My Dyslexia

( 2 )

Overview

“A success story . . . proof that one can rise above the disease and defy its so-called limitations on the brain.”—Daily Beast

Despite winning the Pulitzer Prize for Poetry in 2008, Philip Schultz could never shake the feeling of being exiled to the "dummy class" in school, where he was largely ignored by his teachers and peers and not expected to succeed. Not until many years later, when his oldest son was diagnosed with dyslexia, did Schultz ...

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My Dyslexia

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Overview

“A success story . . . proof that one can rise above the disease and defy its so-called limitations on the brain.”—Daily Beast

Despite winning the Pulitzer Prize for Poetry in 2008, Philip Schultz could never shake the feeling of being exiled to the "dummy class" in school, where he was largely ignored by his teachers and peers and not expected to succeed. Not until many years later, when his oldest son was diagnosed with dyslexia, did Schultz realize that he suffered from the same condition.

In his moving memoir, Schultz traces his difficult childhood and his new understanding of his early years. In doing so, he shows how a boy who did not learn to read until he was eleven went on to become a prize-winning poet by sheer force of determination. His balancing act—life as a member of a family with not one but two dyslexics, countered by his intellectual and creative successes as a writer—reveals an inspiring story of the strengths of the human mind.

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Editorial Reviews

Cleveland Plain Dealer
“I can certainly relate to [Schultz’s] self-doubt, as must the multitude of dyslexics reading his thoughtful memoir. . . . But this is not a self-pitying book, or one filled with dry dyslexia facts. The condition has shaped Schultz into the man he is today, and he’s glad it did.”
Chronicle of Higher Education
“Will illuminate and inspire not just dyslexics and poets, but anyone struggling, in any hour, with his or her own body or mind’s seeming indifference to human volition, creativity, and desire.”
Sally Shawitz
“A must-read, a true gift for all those who have experienced dyslexia close up or who care deeply about a child or an adult who is dyslexic.”
Publishers Weekly
Starred Review.

"Art's power of persuasion resides in the small personal details of one's own story, and if it weren't for my struggle with dyslexia, I doubt I'd ever have become a writer or known how to teach others to write." In this touching memoir, Pulitzer Prize-winning poet Schultz (Failure) tackles his struggle with dyslexia-a condition he only learned he had when his son was diagnosed. Schultz paints a precise and compelling picture of how his brain works, how he sees himself, and how he thinks others have seen him throughout his life. As an adult, he finally recognized his own worth: "Perhaps I was someone whom others could admire, someone more than a permanent member of the Dummy Class?" From its impact on family members, to difficulties in school that may or may not be resolved with diagnosis, to its effect on social interactions and relationships, Schultz describes how dyslexia touches all areas of life. His affecting prose will inspire compassion and leave readers with an understanding not only of dyslexia, but of the lifelong challenges that someone with disabilities may face.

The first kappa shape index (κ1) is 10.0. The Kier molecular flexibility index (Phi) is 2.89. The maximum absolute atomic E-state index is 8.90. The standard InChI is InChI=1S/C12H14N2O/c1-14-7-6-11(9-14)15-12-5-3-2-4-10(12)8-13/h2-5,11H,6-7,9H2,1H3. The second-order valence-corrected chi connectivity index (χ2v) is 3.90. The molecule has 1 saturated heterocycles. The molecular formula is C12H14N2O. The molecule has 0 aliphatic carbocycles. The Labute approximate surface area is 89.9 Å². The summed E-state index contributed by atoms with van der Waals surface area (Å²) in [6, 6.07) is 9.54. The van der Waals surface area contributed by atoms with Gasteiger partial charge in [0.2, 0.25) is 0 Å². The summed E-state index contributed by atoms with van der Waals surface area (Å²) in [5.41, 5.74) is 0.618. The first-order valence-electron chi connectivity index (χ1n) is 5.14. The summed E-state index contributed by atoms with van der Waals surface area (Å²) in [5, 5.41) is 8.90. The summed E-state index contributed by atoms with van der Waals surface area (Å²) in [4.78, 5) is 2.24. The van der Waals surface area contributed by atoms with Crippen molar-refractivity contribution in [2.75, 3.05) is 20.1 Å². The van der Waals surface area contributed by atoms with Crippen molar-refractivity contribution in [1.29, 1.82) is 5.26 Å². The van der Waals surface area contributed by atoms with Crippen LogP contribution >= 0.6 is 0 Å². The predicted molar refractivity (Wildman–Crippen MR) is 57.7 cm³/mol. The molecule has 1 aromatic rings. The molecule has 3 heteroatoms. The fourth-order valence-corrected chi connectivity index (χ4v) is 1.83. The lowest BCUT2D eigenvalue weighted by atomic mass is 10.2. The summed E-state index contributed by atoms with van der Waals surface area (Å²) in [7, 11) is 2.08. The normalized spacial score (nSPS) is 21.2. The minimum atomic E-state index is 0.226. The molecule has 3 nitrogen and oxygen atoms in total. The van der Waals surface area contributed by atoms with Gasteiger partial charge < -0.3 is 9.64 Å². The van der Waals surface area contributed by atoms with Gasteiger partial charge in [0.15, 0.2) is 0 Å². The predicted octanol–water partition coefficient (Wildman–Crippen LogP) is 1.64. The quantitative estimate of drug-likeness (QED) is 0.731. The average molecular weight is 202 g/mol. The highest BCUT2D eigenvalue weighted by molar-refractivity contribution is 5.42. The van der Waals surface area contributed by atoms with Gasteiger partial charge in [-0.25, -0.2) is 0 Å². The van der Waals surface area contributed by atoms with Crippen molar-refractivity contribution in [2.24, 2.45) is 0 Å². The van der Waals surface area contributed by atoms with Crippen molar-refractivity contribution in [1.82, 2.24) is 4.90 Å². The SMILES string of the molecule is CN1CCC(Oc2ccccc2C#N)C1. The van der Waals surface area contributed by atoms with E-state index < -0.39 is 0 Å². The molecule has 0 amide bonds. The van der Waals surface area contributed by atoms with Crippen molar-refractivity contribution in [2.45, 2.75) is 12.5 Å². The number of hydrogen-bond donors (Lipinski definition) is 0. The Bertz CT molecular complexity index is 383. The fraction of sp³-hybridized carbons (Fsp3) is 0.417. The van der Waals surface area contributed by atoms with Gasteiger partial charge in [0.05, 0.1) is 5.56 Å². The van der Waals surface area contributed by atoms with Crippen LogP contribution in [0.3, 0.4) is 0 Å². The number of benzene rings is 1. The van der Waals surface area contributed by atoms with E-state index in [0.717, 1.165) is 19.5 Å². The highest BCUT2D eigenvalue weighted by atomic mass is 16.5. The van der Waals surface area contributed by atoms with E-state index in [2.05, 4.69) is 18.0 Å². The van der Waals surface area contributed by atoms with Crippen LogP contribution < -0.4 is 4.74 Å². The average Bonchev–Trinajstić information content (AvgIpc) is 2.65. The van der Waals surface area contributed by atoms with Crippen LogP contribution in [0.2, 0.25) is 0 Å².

(c) Copyright PWxyz, LLC. All rights reserved.

Kirkus Reviews

Writers have a way with words. In the case of this writer, winner of the Pulitzer Prize for poetry in 2008, words are more likely to have their challenging way with him.

In a memoir as brief as a poem, Schultz (Failure, 2007, etc.) reflects on his dyslexia, a lifelong disability that was not diagnosed until late into his adulthood. He learned, with difficulty, to read at age 11. He was generally regarded as simply a stupid youngster. His mother had faith that her only child was truly bright, but his father was not helpful. The boy's different neurological wiring produced a lonely, unresponsive child, and he was invited by his school's administration to leave. And yet the poet survived, learned to process information and to read and write—though it's not easy, even now. Schultz would like, mostly, just to be left alone to cogitate in his own way. Reading still does not come quickly. The author loves books, he writes, "except actually reading them." Yet he demonstrates a lambent, odd contact with words: "Anything whispered, insinuated or abbreviated becomes in my mind a mumble-jumble bargain-basin [stet] gibberish." His memoir, jogged into realization when he followed his Pulitzer Prize with an address at a school for the learning disabled, was not effortless. Today he heads a school that teaches writing. The author recognizes that his teenage son shares the same diagnosis, but this is his own story, not his child's. Is the very notion of a dyslexic author an anomaly? How does the mind of a dyslexic work? Here, at least, are the answers for one man alone.

Under the rubric of "inspirationally instructive," Schultz offers a compact book. Yet, writing with a focused mind, he dilates at length on the struggle within that mind.

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Product Details

  • ISBN-13: 9780393343427
  • Publisher: Norton, W. W. & Company, Inc.
  • Publication date: 9/10/2012
  • Pages: 128
  • Sales rank: 402,071
  • Product dimensions: 5.30 (w) x 7.90 (h) x 0.40 (d)

Meet the Author

Philip Schultz is the author of seven collections of poetry, including the Pulitzer Prize-winning Failure, and the memoir My Dyslexia. He is the founder and director of the Writers Studio and lives in East Hampton, New York.
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